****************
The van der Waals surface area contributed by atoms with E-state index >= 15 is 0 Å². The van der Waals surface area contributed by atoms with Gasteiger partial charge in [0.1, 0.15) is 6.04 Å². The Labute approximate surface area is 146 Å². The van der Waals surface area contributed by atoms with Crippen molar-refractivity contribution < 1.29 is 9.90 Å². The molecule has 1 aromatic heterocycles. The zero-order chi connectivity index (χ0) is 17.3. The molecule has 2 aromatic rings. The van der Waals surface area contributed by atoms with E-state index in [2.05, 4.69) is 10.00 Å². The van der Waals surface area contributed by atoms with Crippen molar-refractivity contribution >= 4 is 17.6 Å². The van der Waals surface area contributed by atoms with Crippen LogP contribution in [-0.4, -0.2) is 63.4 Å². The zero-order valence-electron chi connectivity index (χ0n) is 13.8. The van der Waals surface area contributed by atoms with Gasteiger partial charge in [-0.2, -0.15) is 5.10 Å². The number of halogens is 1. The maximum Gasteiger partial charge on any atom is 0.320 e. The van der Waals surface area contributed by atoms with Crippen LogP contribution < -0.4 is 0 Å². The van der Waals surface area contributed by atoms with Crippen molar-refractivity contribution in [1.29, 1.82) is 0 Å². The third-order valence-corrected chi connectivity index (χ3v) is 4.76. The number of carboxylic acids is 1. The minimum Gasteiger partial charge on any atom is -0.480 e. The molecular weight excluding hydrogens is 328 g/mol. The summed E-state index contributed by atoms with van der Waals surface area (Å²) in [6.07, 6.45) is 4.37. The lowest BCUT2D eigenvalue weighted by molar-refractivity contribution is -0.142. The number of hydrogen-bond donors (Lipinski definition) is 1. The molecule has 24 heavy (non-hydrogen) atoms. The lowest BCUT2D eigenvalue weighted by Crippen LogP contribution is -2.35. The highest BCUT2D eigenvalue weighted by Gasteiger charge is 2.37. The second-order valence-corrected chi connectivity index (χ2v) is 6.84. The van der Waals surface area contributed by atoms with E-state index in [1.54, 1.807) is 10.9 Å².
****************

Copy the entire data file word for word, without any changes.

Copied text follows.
The van der Waals surface area contributed by atoms with E-state index >= 15 is 0 Å². The van der Waals surface area contributed by atoms with Gasteiger partial charge in [0.1, 0.15) is 6.04 Å². The Labute approximate surface area is 146 Å². The van der Waals surface area contributed by atoms with Crippen molar-refractivity contribution < 1.29 is 9.90 Å². The molecule has 1 aromatic heterocycles. The zero-order chi connectivity index (χ0) is 17.3. The molecule has 2 aromatic rings. The van der Waals surface area contributed by atoms with E-state index in [2.05, 4.69) is 10.00 Å². The van der Waals surface area contributed by atoms with Crippen molar-refractivity contribution >= 4 is 17.6 Å². The van der Waals surface area contributed by atoms with Crippen LogP contribution in [-0.4, -0.2) is 63.4 Å². The zero-order valence-electron chi connectivity index (χ0n) is 13.8. The van der Waals surface area contributed by atoms with Gasteiger partial charge in [-0.2, -0.15) is 5.10 Å². The number of halogens is 1. The maximum Gasteiger partial charge on any atom is 0.320 e. The van der Waals surface area contributed by atoms with Crippen LogP contribution < -0.4 is 0 Å². The van der Waals surface area contributed by atoms with Crippen molar-refractivity contribution in [1.29, 1.82) is 0 Å². The third-order valence-corrected chi connectivity index (χ3v) is 4.76. The number of carboxylic acids is 1. The minimum Gasteiger partial charge on any atom is -0.480 e. The molecular weight excluding hydrogens is 328 g/mol. The summed E-state index contributed by atoms with van der Waals surface area (Å²) in [6.07, 6.45) is 4.37. The lowest BCUT2D eigenvalue weighted by molar-refractivity contribution is -0.142. The number of hydrogen-bond donors (Lipinski definition) is 1. The molecule has 24 heavy (non-hydrogen) atoms. The lowest BCUT2D eigenvalue weighted by Crippen LogP contribution is -2.35. The highest BCUT2D eigenvalue weighted by Gasteiger charge is 2.37. The second-order valence-corrected chi connectivity index (χ2v) is 6.84. The van der Waals surface area contributed by atoms with E-state index in [1.54, 1.807) is 10.9 Å².